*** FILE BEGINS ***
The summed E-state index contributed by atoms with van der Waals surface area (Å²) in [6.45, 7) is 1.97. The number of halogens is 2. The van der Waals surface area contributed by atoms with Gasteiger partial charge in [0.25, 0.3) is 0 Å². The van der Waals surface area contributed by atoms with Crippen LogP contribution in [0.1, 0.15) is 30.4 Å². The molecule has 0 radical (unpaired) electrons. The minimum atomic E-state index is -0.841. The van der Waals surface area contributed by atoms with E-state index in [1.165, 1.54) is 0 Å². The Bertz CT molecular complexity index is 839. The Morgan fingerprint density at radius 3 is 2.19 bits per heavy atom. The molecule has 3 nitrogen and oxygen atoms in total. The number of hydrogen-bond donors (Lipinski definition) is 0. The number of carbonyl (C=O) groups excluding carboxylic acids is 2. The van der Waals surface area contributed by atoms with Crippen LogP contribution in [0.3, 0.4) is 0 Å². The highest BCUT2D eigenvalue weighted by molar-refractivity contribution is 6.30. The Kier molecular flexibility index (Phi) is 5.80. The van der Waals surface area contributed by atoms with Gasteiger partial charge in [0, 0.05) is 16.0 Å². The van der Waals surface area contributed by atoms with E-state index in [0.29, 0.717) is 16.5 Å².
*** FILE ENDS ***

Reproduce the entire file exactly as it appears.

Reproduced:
The summed E-state index contributed by atoms with van der Waals surface area (Å²) in [6.45, 7) is 1.97. The number of halogens is 2. The van der Waals surface area contributed by atoms with Gasteiger partial charge in [0.25, 0.3) is 0 Å². The van der Waals surface area contributed by atoms with Crippen LogP contribution in [0.1, 0.15) is 30.4 Å². The molecule has 0 radical (unpaired) electrons. The minimum atomic E-state index is -0.841. The van der Waals surface area contributed by atoms with E-state index in [1.165, 1.54) is 0 Å². The Bertz CT molecular complexity index is 839. The Morgan fingerprint density at radius 3 is 2.19 bits per heavy atom. The molecule has 3 nitrogen and oxygen atoms in total. The number of hydrogen-bond donors (Lipinski definition) is 0. The number of carbonyl (C=O) groups excluding carboxylic acids is 2. The van der Waals surface area contributed by atoms with Crippen LogP contribution in [0.3, 0.4) is 0 Å². The highest BCUT2D eigenvalue weighted by molar-refractivity contribution is 6.30. The Kier molecular flexibility index (Phi) is 5.80. The van der Waals surface area contributed by atoms with Gasteiger partial charge in [0, 0.05) is 16.0 Å². The van der Waals surface area contributed by atoms with E-state index in [0.29, 0.717) is 16.5 Å².